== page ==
The body is the only sign of who we are. That is why in canonical iconography God the Father is not depicted (because he cannot be imagined, which is to say imaged), and why the Son can (because he is the only image we can have of God’s relationship to us). In the halo above Jesus’ head in Orthodox icons we see the Greek words that mean “the existing one,” showing that he is at once the Lord who said to Moses, when asked his name, “I Am,” and the particular human being so haloed, a Jew who was with us for a few decades.
This is why the dignity we must bring to every human encounter matters, why we are formal in first meetings. Whether we are Christians or not, this sense of the holiness of encountering another living body is built into us, and every culture honors it with varying degrees of gracefulness, from the most formal bow to the high-five. Only robots would begin an encounter with no acknowledgement of the other as other, without a sign of respect for that otherness.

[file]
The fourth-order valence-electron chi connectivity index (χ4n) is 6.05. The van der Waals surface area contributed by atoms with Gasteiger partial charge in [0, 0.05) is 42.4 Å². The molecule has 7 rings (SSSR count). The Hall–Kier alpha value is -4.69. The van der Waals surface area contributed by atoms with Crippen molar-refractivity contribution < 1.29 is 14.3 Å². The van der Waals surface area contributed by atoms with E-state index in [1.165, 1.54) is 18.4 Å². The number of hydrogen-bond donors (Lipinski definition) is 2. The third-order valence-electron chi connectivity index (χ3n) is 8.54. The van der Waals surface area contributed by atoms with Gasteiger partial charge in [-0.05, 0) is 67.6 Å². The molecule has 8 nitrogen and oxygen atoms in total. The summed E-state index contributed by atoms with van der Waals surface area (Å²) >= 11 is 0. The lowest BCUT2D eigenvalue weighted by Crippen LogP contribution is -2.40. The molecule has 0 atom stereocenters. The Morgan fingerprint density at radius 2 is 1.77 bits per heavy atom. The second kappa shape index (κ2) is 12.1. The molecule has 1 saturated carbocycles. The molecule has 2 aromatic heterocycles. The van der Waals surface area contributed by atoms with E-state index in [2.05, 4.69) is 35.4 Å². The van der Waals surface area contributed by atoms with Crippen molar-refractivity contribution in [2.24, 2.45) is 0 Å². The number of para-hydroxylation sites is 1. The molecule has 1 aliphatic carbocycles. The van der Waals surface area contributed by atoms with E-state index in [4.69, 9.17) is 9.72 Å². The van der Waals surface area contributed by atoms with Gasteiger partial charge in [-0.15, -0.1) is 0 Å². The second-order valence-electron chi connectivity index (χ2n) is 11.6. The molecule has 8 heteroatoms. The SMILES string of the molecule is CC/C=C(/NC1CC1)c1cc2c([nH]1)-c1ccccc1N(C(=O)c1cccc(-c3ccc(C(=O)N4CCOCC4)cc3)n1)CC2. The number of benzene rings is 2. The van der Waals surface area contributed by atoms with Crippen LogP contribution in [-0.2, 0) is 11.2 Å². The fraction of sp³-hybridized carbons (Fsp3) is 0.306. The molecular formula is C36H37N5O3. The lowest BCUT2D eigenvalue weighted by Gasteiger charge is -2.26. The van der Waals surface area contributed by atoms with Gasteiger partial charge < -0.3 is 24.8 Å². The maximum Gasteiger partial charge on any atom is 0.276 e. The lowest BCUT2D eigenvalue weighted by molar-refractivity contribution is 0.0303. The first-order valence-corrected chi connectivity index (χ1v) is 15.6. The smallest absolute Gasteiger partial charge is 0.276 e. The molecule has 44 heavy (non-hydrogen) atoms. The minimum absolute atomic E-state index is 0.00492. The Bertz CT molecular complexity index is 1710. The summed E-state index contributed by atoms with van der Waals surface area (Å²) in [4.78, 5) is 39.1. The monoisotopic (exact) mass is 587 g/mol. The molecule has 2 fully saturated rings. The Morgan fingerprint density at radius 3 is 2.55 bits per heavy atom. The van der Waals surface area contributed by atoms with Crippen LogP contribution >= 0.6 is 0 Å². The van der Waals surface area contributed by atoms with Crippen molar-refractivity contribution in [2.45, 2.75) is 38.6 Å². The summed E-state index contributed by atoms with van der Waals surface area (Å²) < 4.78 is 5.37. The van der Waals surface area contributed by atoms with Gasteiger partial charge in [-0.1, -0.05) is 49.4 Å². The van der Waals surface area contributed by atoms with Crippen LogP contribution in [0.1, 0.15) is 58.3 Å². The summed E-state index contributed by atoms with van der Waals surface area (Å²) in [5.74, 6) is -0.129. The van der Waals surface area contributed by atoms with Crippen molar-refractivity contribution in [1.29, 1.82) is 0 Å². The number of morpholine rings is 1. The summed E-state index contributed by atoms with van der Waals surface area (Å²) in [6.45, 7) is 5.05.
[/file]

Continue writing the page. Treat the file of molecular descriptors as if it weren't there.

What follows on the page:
A lot of the Christian sense of embodiment has been taken up with questions of sexuality and the moral questions that sex leads us to. But the simple fact of being embodied-of being, because of our embodied character, both alike and radically unalike, the same and individual-has been less a matter of concern. We should have the sense, meeting any person, of one new world encountering another.